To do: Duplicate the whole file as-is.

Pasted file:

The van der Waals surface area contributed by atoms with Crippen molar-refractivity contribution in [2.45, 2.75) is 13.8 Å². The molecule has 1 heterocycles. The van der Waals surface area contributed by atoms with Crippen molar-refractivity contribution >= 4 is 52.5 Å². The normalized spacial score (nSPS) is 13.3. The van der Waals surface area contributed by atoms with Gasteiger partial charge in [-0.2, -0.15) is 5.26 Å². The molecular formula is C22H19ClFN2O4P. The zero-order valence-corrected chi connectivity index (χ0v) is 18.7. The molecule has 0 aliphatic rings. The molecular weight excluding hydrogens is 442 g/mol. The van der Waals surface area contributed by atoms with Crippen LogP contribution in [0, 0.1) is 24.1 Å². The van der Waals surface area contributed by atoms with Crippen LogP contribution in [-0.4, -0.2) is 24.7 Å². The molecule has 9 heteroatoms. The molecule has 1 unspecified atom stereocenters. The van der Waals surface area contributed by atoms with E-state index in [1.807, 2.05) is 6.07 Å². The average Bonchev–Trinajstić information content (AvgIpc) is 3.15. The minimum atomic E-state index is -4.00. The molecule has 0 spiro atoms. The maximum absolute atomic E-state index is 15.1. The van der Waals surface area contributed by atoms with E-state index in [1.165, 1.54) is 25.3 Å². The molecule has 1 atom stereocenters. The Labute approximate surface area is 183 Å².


The van der Waals surface area contributed by atoms with Crippen molar-refractivity contribution in [2.45, 2.75) is 13.8 Å². The molecule has 1 heterocycles. The van der Waals surface area contributed by atoms with Crippen molar-refractivity contribution >= 4 is 52.5 Å². The normalized spacial score (nSPS) is 13.3. The van der Waals surface area contributed by atoms with Gasteiger partial charge in [-0.2, -0.15) is 5.26 Å². The molecular formula is C22H19ClFN2O4P. The zero-order valence-corrected chi connectivity index (χ0v) is 18.7. The molecule has 0 aliphatic rings. The molecular weight excluding hydrogens is 442 g/mol. The van der Waals surface area contributed by atoms with Crippen LogP contribution in [0, 0.1) is 24.1 Å². The van der Waals surface area contributed by atoms with Crippen LogP contribution in [-0.4, -0.2) is 24.7 Å². The molecule has 9 heteroatoms. The molecule has 1 unspecified atom stereocenters. The van der Waals surface area contributed by atoms with E-state index in [1.807, 2.05) is 6.07 Å². The average Bonchev–Trinajstić information content (AvgIpc) is 3.15. The minimum atomic E-state index is -4.00. The molecule has 0 spiro atoms. The maximum absolute atomic E-state index is 15.1. The van der Waals surface area contributed by atoms with E-state index in [1.165, 1.54) is 25.3 Å². The molecule has 1 atom stereocenters. The Labute approximate surface area is 183 Å².